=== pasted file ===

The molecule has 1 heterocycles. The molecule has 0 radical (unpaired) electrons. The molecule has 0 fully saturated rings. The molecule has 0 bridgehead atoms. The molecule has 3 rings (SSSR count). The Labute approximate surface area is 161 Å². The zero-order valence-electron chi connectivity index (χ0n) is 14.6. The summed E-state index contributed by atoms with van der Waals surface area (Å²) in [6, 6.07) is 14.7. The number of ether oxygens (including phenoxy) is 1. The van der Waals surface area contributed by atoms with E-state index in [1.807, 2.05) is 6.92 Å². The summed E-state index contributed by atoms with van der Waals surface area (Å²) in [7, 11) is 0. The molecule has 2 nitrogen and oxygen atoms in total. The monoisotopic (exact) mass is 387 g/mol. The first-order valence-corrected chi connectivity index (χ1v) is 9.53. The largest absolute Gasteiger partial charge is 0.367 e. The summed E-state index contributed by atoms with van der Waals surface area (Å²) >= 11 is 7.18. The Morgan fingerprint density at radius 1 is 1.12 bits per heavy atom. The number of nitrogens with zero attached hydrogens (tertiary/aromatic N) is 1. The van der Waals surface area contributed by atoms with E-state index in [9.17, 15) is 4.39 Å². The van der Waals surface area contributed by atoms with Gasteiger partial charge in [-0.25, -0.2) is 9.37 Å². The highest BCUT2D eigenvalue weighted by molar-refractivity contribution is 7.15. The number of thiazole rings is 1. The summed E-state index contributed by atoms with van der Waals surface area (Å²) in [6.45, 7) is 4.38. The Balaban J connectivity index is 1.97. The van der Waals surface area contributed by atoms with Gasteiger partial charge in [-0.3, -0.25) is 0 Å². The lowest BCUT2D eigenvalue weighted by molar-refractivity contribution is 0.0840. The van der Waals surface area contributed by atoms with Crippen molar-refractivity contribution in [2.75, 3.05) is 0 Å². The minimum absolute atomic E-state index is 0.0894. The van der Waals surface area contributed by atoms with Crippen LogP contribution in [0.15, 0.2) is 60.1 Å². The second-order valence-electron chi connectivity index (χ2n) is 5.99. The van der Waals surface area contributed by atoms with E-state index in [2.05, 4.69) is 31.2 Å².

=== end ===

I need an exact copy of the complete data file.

The molecule has 1 heterocycles. The molecule has 0 radical (unpaired) electrons. The molecule has 0 fully saturated rings. The molecule has 0 bridgehead atoms. The molecule has 3 rings (SSSR count). The Labute approximate surface area is 161 Å². The zero-order valence-electron chi connectivity index (χ0n) is 14.6. The summed E-state index contributed by atoms with van der Waals surface area (Å²) in [6, 6.07) is 14.7. The number of ether oxygens (including phenoxy) is 1. The van der Waals surface area contributed by atoms with E-state index in [1.807, 2.05) is 6.92 Å². The summed E-state index contributed by atoms with van der Waals surface area (Å²) in [7, 11) is 0. The molecule has 2 nitrogen and oxygen atoms in total. The monoisotopic (exact) mass is 387 g/mol. The first-order valence-corrected chi connectivity index (χ1v) is 9.53. The largest absolute Gasteiger partial charge is 0.367 e. The summed E-state index contributed by atoms with van der Waals surface area (Å²) >= 11 is 7.18. The Morgan fingerprint density at radius 1 is 1.12 bits per heavy atom. The number of nitrogens with zero attached hydrogens (tertiary/aromatic N) is 1. The van der Waals surface area contributed by atoms with E-state index in [9.17, 15) is 4.39 Å². The van der Waals surface area contributed by atoms with Gasteiger partial charge in [-0.25, -0.2) is 9.37 Å². The highest BCUT2D eigenvalue weighted by molar-refractivity contribution is 7.15. The number of thiazole rings is 1. The summed E-state index contributed by atoms with van der Waals surface area (Å²) in [6.45, 7) is 4.38. The Balaban J connectivity index is 1.97. The van der Waals surface area contributed by atoms with Gasteiger partial charge in [-0.3, -0.25) is 0 Å². The lowest BCUT2D eigenvalue weighted by molar-refractivity contribution is 0.0840. The van der Waals surface area contributed by atoms with Crippen molar-refractivity contribution in [2.75, 3.05) is 0 Å². The minimum absolute atomic E-state index is 0.0894. The van der Waals surface area contributed by atoms with Crippen LogP contribution in [0.15, 0.2) is 60.1 Å². The second-order valence-electron chi connectivity index (χ2n) is 5.99. The van der Waals surface area contributed by atoms with E-state index in [2.05, 4.69) is 31.2 Å².